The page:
Work Ethic, Grace and Children

Work Ethic, Grace, and Children - Parenting Like Hannah
Photo by Andrew Osterberg

I am going to tell you a secret about me my closest friends probably wouldn’t believe. I am incredibly lazy. I mean if I had my way, I would employee dozens of servants and lay on the beach all day. Quite possibly every day. Unfortunately, my husband would probably not be thrilled at having to try and finance such a lifestyle and I’m pretty sure it wouldn’t make God too thrilled either.

In life, balancing the ideas of work and play are difficult. Most of us struggle with either working ourselves so hard our bodies rebel or spending so much time in leisure activities we neglect some more important things. The church has the same problem. How much does grace really cover and how much “work” does God expect from us? We can’t figure out how to teach our children the concepts, partially because we aren’t sure what to teach them.

I pulled out my Bible and its trusty concordance to see what I could find. Yes, in my Bible the word “grace” probably had three to four times more mentions than the word “work”, but work still had a healthy number of entries. When I looked more closely, I noticed something interesting. Grace covers our sins. Work does not cover our sins, but it is what Christians do. In a way, it is who we become because God’s love gave us grace.

The other thing I noticed was that the New Testament focuses on basically two types of work. The first is working in a more secular sense. There are scriptures talking about working to eat, working hard for your bosses and working as if you were working for the Lord. The other type of “work” actually involves good works, serving the poor, widows and orphans, supporting the Church and teaching others and making them disciples.

So what should we be teaching our children about work and grace? There are probably lots of things they need to understand, but here are some basics to get you started.

1. When you become a Christian, God’s grace covers your sins. Period. You can’t “work” your way into heaven. Yes, God does call us to repentance and baptism, but those are responses or answers to God’s call and not actual work.

2. Christians’ sins are forgiven by God because of grace. We, like Zacchaeus, may feel called to make some sort of restitution to those we have wronged in our sin. This is not necessarily required of God to be forgiven, but is a consequence of our sin. (An exception might be if you were holding a hostage, I believe you would need to release him or you would be continuing in your sin. In general though, we will assume you have stopped the sin and are dealing with the destruction it left behind.) Our restitution may indeed require some work, just like Zacchaeus had to track down all of those people and give them back their money. Jesus didn’t say he had to do it to be forgiven, but a forgiven person will want to try and make things right when they can. (Some wrongs can’t be righted, even if we tried.)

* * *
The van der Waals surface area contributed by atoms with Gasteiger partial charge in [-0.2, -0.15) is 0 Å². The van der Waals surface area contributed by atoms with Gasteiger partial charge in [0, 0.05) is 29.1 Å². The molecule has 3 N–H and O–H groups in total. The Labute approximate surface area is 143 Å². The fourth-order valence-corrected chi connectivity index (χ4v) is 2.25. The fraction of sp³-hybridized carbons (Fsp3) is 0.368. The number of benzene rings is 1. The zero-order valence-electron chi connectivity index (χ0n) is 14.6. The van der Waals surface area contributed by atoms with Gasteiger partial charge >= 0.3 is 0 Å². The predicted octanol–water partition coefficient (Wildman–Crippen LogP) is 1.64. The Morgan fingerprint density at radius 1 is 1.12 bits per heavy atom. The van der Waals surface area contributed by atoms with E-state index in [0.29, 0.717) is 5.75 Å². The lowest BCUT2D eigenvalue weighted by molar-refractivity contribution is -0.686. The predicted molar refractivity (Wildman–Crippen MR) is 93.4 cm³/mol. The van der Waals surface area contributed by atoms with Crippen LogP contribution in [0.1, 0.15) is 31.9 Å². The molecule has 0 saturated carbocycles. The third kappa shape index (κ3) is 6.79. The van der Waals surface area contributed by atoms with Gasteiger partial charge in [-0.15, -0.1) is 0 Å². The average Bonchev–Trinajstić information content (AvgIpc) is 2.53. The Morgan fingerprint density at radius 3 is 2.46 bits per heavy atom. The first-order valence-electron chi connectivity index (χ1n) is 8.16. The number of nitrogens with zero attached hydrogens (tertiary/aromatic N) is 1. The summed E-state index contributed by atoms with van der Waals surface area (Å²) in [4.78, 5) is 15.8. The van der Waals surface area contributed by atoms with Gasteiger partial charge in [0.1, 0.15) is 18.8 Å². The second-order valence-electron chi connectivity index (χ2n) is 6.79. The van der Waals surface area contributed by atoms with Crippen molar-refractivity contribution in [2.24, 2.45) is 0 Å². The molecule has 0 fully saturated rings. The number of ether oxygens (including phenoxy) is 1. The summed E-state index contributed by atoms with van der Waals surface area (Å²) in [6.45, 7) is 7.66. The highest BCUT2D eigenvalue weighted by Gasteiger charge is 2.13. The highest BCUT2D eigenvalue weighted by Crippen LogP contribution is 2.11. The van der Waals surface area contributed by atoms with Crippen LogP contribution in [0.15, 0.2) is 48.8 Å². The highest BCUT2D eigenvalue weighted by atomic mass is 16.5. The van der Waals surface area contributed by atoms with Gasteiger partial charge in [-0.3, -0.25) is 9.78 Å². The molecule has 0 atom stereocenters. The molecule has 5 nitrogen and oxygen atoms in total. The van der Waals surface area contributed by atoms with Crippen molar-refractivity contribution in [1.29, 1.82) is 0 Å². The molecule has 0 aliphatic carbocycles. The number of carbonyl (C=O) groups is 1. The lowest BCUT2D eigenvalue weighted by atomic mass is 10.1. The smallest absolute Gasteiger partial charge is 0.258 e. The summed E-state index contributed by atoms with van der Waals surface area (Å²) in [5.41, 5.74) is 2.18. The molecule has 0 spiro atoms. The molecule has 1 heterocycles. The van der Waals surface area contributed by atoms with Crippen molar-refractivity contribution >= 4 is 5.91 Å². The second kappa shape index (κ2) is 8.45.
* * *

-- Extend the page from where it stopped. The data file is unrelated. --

3. God calls us to work hard at any task we are given. There are plenty of scriptures commanding us to work hard, not to expect people to feed us when we can work for our own food and working for our bosses as if we were working for the Lord. Part of life is work. Whether you have a paying job or you are a homemaker or a student, there is lots of work involved. Doing our best is a witness to the non-Christians around us. Working hard at your job will not get your sins forgiven, only God’s grace can do that. It is an expectation God set for Christians though.  God wants us to be viewed as hard workers.

4. God expects us to do good works, including spreading the Gospel. Once again, this does not forgive our sins, but it is something God requires of us. There are so many passages in the Bible commanding us to help a huge variety of people who struggle in the world. There are even more people who aren’t Christians or sadly have never even touched a Bible. God equips Christians to be His hands and feet in our world. He expects us to take the blessings and love He has given us and in turn share them with the world. By showing people God’s love, we then have an opportunity to share God’s Words with them and help them find God’s grace for themselves.

Grace and works are actually a wonderful circle of God’s love. God’s grace saves us. The joy we have for receiving His grace, makes us want to share it with others. The best way is to show them we are hard, ethical workers and to serve and love them with our good works. This will give us the opportunity to share God’s Words with them, so they too can receive God’s grace. And then the circle can begin again.

We have talked about service a lot in past posts, but what does a strong work ethic look like? Employers, teachers and others complain that a work ethic is quickly disappearing in our society. How can we make sure our children are equipped to fulfill this part of God’s plan with their own strong work ethic? In future posts, I will examine the components of a strong work ethic and some fun activities to help your children become strong workers.

Published by

Thereasa Winnett

Thereasa Winnett is the founder of Teach One Reach One and blogger at Parenting Like Hannah. She holds a BA in education from the College of William and Mary. She has served in all areas of ministry to children and teens for more than thirty years and regularly leads workshops for ministries and churches. She has conducted numerous workshops, including sessions at Points of Light’s National Conference on Volunteering and Service, the National Urban Ministry Conference, Pepperdine Bible Lectures, and Lipscomb’s Summer Celebration. Thereasa lives in Atlanta, GA with her husband Greg, where she enjoys reading, knitting, traveling and cooking.

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